If you are just starting your health and fitness journey, you may be completely overwhelmed with the amount of information and promising claims out there. Workout plans are no exception – why do personal trainers even exist when you can just visit a video section in Sainsbury’s and get a “Mega-effective 14-week super diva plan”, or purchase an “Epic Weight Loss Routine” online, right?

Wrong. We wish that succeeding in fitness was as easy as picking a random off the shelf product and sticking to it, but the reality is much more complicated.

Unlike personal trainers, who have spent a substantial amount of time getting their hard earned qualifications, and keep spending endless hours to be on top of the latest research findings, the creators of those generic programs often have very little fitness knowledge. The majority of them haven’t studied anatomy, or exercise physiology, or the fundamentals of nutrition…

The consequences of following such programs are often devastating, ranging from no results whatsoever to full on injuries due to poor program planning.

Another thing is, many of the commercially available fitness programs out there are not suitable for beginners, offering exercises and sequences that would make an elite athlete sweat.

By setting unrealistic goals, such approaches lead to frustration and make people quit before they’ve even really started, putting them off exercising for a long time. And again – inappropriate routines are a shortcut to injuries, sometimes serious.

To save your valuable time and preserve your precious health, today we would like to talk about program planning. We will touch on the basics of goal setting, fundamentals of adapting to exercise and the importance of cardio. Finally, we’ll give you some useful tips and tricks to make planning even easier. Ready to set yourself up for a good start from day 1? If so, keep reading.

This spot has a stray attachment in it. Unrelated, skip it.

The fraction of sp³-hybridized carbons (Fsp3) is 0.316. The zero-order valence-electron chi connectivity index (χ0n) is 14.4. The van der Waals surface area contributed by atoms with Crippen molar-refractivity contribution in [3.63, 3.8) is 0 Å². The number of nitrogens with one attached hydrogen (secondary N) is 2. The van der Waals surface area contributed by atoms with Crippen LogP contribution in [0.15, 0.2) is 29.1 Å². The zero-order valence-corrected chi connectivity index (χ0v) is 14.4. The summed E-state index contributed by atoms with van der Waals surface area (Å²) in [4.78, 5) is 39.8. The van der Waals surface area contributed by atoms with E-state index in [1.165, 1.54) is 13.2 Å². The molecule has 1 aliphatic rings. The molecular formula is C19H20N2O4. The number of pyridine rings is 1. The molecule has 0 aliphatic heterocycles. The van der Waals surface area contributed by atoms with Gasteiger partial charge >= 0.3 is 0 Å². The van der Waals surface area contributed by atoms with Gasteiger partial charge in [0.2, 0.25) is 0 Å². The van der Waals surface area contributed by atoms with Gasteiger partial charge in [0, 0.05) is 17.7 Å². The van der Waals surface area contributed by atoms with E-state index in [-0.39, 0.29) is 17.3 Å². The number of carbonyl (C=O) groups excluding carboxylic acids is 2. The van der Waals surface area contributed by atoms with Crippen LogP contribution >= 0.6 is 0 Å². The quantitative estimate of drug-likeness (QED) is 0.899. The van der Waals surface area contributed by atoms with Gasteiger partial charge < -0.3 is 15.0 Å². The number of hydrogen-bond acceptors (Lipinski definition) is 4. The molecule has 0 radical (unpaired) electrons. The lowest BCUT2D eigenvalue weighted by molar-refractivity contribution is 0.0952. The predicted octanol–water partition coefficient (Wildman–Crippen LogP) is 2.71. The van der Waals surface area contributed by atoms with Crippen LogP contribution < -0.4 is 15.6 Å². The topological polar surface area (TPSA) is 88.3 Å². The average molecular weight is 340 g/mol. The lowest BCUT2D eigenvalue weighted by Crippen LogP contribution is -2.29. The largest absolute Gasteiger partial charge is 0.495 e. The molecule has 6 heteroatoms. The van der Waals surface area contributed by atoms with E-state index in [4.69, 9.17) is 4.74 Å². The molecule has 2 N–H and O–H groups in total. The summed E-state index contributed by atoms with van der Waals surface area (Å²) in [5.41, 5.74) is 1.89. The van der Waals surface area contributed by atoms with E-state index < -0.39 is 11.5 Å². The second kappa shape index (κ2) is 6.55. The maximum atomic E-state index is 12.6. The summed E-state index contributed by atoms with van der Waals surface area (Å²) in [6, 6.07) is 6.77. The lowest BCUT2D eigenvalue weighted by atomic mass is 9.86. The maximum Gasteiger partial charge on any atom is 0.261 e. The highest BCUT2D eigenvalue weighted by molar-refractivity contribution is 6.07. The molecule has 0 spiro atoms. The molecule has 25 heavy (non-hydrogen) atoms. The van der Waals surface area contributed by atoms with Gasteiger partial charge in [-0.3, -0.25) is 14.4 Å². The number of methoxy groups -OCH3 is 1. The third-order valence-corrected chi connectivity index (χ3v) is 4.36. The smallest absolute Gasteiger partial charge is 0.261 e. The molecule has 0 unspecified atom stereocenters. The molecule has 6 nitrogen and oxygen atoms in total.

Components of an effective plan

Before going on a trip for the first time, you likely prepare the maps, checklists of places you’d like to see and experiences not to be missed. While experienced travellers can sometimes “just go”, being unprepared for the very first journey will likely lead to pointless wandering around and disappointment.

The same applies to your fitness journey. Without knowing where you’d like to be after X months/weeks/years, it’s very hard to craft an effective, personalised training program. This is where goal setting comes into play. Although there are numerous goal setting techniques, there is a particular one that works incredibly well for most people while being easy to understand. Best of all, it’s also evidence-based [1]!

Let us introduce to you the concept of SMART goals, extremely helpful in a variety of settings, including exercise and weight loss [2]. As you’ve probably guessed, SMART is an abbreviation, standing for:

  • Specific – well defined, easy to understand and interpret, not vague.
  • Measurable – has clear indicators of success and failure, and the progress can be tracked at any point of time.
  • Achievable – although there is nothing inherently wrong with shooting for the stars, if you definitely don’t have what it takes to reach the goal (e.g. becoming size 8 within a week would be problematic for someone of size 24, no matter how determined the person is), you will fail and feel miserable, which is not where you want to be.
  • Realistic – within the availability of knowledge, time and resources.
  • Time Bound – time is money, so it’s best to know when you want your result to become true, or for how long do you want to commit to a particular program (when it comes to exercise, the golden standard for the latter is 12 weeks).

If you’re a tad confused, here are a couple of examples related to exercise.

Bad not-so-SMART goal: “I would like to loose some weight as soon as possible”.

Good SMART goal: “Starting tomorrow, I will engage in an exercise program designed by my personal trainer and keep exercising consistently for 30 minutes 3 times a week for 12 weeks, taking control measurements every Saturday”.

Hope it cleared up things a little bit, and if you’re still don’t feel 100% confident, your best bet is to set goals together with your personal trainer.

How Your Body Adapts To Exercise

As the famous philosopher Plato once noted, “Lack of activity destroys the good condition of every human being, while movement and methodical physical exercise save and preserve it.” In other words, our bodies gradually adapt to exercise, and working out on a regular basis is very important to avoid injuries and maintain optimal conditions for muscle growth and maintenance, as well as cellular repair in general [3].

Structuring training to optimise results, or periodization principle, is the basis to maintain the optimal level of physiological adaptation [3]. To better understand how it works, let’s have a look at the theory behind the principle.